In 1995 there had been no further sales of the Cray-3, and the ending of the cold war made it unlikely anyone would buy enough Cray-4's to offer a return on the development funds. The company ran out of money and filed for Chapter 11 bankruptcy March 24, 1995.

SRC Computers

Cray had always resisted the massively parallel solution to high-speed computing, offering a variety of reasons that it would never work as well as one very fast processor. He famously quipped "If you were plowing a field, which would you rather use: Two strong oxen or 1024 chickens?" By the mid-1990s this argument was becoming increasingly difficult to justify, and modern compiler technology made developing programs on such machines not much more difficult than their simpler counterparts.

Cray set up a new company, SRC Computers, and started the design of his own massively parallel machine. The new design concentrated on communications and memory performance, the bottleneck that hampered many parallel designs. Design had just started when Cray suddenly died as a result of a car accident. SRC Computers carried on development and now specializes in reconfigurable computing.

Technical Approaches

Cray frequently cited two important aspects to his design philosophy: remove heat, and ensure that all signals that are supposed to arrive somewhere at the same time do indeed arrive at the same time.

His computers were equipped with built-in cooling systems, extending ultimately to coolant channels cast into the mainframes and thermally coupled to metal plates within the circuit boards, and to systems immersed in coolants. In a story he told on himself, he realized early in his career that he should interlock the computers with the cooling systems so that the computers would not operate unless the cooling systems were operational. But it did not originally occur to him to interlock in the other direction until a customer reported finding their computer turned off and encased in ice after a very localized power outage had hit the computer over the night but spared the cooling system.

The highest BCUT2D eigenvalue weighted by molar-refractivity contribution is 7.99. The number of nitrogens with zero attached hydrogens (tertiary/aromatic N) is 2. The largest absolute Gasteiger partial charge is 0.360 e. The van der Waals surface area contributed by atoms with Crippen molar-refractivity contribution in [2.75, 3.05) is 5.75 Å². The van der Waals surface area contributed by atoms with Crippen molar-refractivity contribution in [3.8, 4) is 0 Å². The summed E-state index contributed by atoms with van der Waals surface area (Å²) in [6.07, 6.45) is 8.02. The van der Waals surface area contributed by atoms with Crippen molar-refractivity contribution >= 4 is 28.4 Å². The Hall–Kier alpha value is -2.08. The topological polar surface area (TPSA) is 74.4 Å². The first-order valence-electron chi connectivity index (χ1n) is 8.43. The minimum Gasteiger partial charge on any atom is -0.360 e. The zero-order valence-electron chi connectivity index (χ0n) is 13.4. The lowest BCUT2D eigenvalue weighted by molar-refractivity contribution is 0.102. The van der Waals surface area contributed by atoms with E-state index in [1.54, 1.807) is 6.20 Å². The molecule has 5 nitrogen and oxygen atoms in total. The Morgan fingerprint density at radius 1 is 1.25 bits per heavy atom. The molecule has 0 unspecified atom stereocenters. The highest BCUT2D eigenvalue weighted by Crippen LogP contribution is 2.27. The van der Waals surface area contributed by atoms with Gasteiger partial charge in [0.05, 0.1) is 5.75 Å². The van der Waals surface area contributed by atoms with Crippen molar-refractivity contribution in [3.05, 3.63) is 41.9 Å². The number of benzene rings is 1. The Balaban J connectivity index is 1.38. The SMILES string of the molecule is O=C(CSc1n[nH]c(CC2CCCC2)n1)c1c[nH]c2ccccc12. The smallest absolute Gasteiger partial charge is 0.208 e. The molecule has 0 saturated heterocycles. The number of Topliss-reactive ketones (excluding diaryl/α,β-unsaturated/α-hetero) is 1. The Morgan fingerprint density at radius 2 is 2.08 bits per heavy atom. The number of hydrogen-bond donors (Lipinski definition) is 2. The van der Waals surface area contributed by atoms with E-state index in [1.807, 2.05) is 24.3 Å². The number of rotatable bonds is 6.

Cray addressed the problem of skew by ensuring that every signal path in his later computers was the same electrical length, so that values that were to be acted upon at a particular time were indeed all valid values. When required, he would run the traces back and forth on the circuit boards till the desired length was achieved, and he even employed Maxwell's equations in design of the boards to ensure that any radio frequency effects which altered the signal velocity and hence the electrical path length were accounted for. He was a digital person who could think analog when required.

Cray was also proud of the cushions that surrounded his cylindrically shaped computers, atop the power supplies. He wanted to make life comfortable for the maintenance technicians.

Personal life

Beyond the design of computers Cray led a "streamlined life". He avoided publicity and there are a number of unusual tales about his life away from work. He enjoyed skiing, wind surfing, tennis and other sports. Another favorite pastime was digging a tunnel under his home; he once attributed the secret of his success to elves. "While I'm digging in the tunnel, the elves will often come to me with solutions to my problem." German avant-garde industrial band Einstürzende Neubauten cite Cray and his tunnel as partial inspiration for their song Schacht von Babel.

Cray died October 5, 1996 (age 71) of head and neck injuries suffered in a traffic collision on September 22, 1996. Cray underwent emergency surgery and had been hospitalized since the accident 2 weeks earlier. Daniel Rarick, 33, had tried to pass Cray on Interstate 25 in Colorado Springs, Colorado, struck another car, which then struck Cray's Jeep Cherokee, causing it to roll 3 times. Rarick received a citation for careless driving causing serious bodily injury. He was unhurt in the accident. The entrance/exit at Academy Blvd and I-25 was later reconfigured to be less dangerous.